Many roads lead to the path, but basically there are only two: reason and practice.Bodhidharma, Buddhist monk, 6th century
The location of the segregated busway within a specific roadway is a design decision that offers more options than might be immediately apparent. Busway configuration, also known as alignment, is critical to achieving fast and efficient operations by minimizing the potential conflicts with turning cars, stopping taxis, and unloading delivery trucks. Because of this, The BRT Standard awards the highest points to those configurations that minimize those conflicts that happen at the curb the most: two-way busways in the central verge of the roadway, two-way busways that run adjacent to an edge condition like a waterfront, and bus-only corridors, like a transit mall. A two-way busway that runs on the side of a one-way street is awarded fewer points. The reason for the point drop is a concern for safety as pedestrians are unlikely to expect traffic to come from the opposite direction. One-way busways in the median of a one-way street are awarded even fewer points and one-way busways that run alongside the curb of a one-way street fewer still. Virtual lanes are awarded the least points.
A corridor may have multiple configurations over its length. Like many other design decisions associated with BRT, there is no one correct solution to roadway configuration. Much depends on the local circumstances. Johannesburg, South Africa, has a two-way median-aligned busway until it gets into the downtown where it splits into one-way, median-aligned busways running on one-way streets. Curitiba, Brazil, uses center lanes, both lanes on the side, and streets exclusively for BRT (Figures 22.9, 22.10, and 22.11). Curitiba essentially tailors the roadway configuration to the particular situation on the given road segment.
Stretch 1 is located along the waterfront and its typical cross sections varies from 25.5 meters at station locations to 21.5 meters in between stations. Its design characteristics include:
In Stretch 5 (Figure 22.16 below), the cross section design varies from 49 meters at stations to 38.5 meters in between stations. The section characteristics include:
Following are the typical configurations for BRT corridor design to consider in the conceptual design phase and that should become the basis for the detailed engineering.
Areas with narrow road widths, such as central business districts (CBDs) and historic centers, present many challenges to BRT developers (Figure 22.50). The density of activity and architectural nature of these areas may mean that less road space is available for a surface-based public transport system. At the same time, CBDs and historic centers are prime destinations for customers, and thus such areas should be included in the system’s network. Without access to central destinations, the entire system becomes considerably less useful to the potential customer base.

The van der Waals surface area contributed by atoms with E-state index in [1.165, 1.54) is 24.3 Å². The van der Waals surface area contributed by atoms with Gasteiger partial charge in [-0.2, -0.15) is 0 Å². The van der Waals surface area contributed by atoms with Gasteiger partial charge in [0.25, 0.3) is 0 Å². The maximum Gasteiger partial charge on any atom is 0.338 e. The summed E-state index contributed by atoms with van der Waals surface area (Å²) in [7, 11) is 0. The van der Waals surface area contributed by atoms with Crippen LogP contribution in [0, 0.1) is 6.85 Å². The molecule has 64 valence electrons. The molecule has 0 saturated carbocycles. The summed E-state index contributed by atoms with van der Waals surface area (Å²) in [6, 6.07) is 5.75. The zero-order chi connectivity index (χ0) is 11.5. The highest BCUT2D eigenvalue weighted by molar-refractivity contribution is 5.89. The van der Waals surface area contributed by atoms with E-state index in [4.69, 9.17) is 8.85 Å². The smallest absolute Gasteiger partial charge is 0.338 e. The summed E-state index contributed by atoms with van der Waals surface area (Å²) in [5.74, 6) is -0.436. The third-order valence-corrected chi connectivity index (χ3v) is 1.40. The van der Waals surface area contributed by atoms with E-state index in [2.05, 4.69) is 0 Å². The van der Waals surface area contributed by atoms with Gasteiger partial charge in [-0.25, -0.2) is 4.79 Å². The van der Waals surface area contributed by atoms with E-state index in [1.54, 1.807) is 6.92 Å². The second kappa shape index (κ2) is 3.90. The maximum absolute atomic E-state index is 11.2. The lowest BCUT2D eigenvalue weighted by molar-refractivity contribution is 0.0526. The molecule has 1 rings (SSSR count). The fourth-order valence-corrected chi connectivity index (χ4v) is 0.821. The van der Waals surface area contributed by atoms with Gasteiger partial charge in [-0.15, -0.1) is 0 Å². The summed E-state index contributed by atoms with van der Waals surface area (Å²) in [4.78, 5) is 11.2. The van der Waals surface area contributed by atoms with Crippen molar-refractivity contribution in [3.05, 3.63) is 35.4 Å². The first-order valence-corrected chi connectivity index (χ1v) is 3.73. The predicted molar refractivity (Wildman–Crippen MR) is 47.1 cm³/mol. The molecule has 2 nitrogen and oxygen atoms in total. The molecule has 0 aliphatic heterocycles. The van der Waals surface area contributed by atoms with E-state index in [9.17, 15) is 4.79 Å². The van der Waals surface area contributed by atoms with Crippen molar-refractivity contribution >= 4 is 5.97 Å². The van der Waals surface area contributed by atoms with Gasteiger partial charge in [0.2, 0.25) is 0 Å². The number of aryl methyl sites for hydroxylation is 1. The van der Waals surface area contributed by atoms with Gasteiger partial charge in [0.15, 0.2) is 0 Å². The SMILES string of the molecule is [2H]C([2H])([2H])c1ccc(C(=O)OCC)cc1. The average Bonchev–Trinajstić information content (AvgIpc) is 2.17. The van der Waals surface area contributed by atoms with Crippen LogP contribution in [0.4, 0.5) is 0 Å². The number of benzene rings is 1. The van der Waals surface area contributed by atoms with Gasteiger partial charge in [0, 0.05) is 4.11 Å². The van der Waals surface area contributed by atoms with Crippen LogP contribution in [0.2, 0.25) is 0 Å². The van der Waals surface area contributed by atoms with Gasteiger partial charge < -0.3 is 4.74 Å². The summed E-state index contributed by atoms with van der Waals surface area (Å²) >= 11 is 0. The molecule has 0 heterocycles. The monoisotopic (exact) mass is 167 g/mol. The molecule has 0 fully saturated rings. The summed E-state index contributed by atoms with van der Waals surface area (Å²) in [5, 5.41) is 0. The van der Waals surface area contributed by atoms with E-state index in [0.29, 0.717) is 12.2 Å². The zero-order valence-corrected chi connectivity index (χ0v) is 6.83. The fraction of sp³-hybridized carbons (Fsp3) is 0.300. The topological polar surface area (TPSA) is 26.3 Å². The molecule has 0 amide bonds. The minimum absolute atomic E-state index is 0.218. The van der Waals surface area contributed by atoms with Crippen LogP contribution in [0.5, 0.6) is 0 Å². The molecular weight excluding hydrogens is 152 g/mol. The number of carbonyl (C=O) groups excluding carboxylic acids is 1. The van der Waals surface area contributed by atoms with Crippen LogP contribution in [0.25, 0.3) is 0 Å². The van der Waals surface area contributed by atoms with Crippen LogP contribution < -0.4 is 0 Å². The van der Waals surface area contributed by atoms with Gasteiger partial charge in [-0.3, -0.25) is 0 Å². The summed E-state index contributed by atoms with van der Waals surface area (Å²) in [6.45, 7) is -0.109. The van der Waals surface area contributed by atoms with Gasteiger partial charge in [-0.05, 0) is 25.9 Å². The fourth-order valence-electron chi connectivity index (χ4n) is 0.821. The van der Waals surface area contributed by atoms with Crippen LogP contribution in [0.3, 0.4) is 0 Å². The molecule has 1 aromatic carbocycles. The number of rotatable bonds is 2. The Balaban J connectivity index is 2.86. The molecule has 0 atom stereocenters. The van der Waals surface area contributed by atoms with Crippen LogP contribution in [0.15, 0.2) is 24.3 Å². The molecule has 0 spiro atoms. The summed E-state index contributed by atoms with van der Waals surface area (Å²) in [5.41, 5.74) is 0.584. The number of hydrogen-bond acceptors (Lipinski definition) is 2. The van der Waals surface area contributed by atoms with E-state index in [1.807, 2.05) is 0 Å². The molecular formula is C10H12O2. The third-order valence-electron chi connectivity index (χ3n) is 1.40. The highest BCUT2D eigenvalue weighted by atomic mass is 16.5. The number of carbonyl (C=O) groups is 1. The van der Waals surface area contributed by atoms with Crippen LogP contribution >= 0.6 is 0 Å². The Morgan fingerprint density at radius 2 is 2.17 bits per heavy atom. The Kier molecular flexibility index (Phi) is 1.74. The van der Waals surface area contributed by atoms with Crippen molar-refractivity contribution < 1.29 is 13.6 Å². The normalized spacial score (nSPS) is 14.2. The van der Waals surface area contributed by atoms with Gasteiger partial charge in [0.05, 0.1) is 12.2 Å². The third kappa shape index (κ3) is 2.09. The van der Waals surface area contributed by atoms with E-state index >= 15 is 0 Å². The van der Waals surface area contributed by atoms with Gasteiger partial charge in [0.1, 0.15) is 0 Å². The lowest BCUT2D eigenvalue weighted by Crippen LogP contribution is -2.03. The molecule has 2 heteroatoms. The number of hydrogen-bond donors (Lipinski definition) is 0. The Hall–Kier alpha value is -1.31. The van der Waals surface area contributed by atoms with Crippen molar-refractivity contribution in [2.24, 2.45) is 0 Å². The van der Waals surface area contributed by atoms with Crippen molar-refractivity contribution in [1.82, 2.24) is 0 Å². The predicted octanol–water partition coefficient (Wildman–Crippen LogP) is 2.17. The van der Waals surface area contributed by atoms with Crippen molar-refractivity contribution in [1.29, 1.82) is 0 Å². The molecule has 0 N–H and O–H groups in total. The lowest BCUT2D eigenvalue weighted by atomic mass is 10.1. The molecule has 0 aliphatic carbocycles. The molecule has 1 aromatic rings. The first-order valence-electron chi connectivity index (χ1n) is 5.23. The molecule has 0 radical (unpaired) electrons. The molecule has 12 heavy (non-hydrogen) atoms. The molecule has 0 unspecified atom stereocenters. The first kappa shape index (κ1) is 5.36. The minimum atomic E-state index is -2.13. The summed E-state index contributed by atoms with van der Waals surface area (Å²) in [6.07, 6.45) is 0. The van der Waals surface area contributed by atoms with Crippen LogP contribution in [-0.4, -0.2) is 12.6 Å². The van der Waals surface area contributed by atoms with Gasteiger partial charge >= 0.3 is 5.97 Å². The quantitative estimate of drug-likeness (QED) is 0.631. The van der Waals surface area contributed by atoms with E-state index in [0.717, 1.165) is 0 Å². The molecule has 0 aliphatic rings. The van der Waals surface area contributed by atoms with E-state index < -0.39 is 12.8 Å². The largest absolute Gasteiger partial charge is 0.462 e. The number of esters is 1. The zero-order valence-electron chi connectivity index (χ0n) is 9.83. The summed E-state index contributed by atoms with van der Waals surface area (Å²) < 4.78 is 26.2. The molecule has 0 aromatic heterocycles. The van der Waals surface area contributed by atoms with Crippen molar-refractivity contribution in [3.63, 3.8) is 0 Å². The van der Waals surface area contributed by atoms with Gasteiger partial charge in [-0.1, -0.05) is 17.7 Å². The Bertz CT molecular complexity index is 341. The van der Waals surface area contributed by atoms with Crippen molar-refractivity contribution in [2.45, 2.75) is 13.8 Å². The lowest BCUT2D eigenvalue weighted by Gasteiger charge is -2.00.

In general, there are at least ten different solutions to designing BRT systems through an area with extremely narrow road widths:
The most common option is to locate the busway in the center median or in the center two lanes (Figure 22.7). The BRT Standard awards full points for a median busway alignment. This is because the central verge of a roadway encounters fewer conflicts with turning vehicles than those closer to the curb, due to alleys, parking lots, etc. Additionally, while delivery vehicles and taxis generally require access to the curb, the central verge of the road usually remains free of such obstructions.
The median location also permits a central station to serve both busway directions. The BRT Standard awards full points under the “Center Stations” metric for a single station serving both directions of travel, allowing for easier transferring between directions or routes. A median station permits customers to select multiple routing options from a single station platform. A single station reduces infrastructure costs in comparison to the construction of separate stations for each direction. For more information about station configurations, see the next section.
While it is typical to find conventional bus lanes at the curbside, it is rare for BRT to place the busway on the sides of the roadway. The BRT Standard awards no points for this configuration under the “Busway Alignment” metric, as curb lanes rarely function as intended. Curb lanes have conflicts with turning traffic, stopping taxis, delivery vehicles, and non-motorized traffic, greatly reducing the system’s capacity. Achieving capacities of more than five thousand customers per hour per direction is quite difficult if turning vehicles frequently interfere with busway operations. Curbside busways create the potential for the entire busway to be stopped due to a single taxi picking up a customer, a policeman temporarily parking, an accident, or a turning vehicle trapped behind high pedestrian-crossing volumes (Figure 22.17).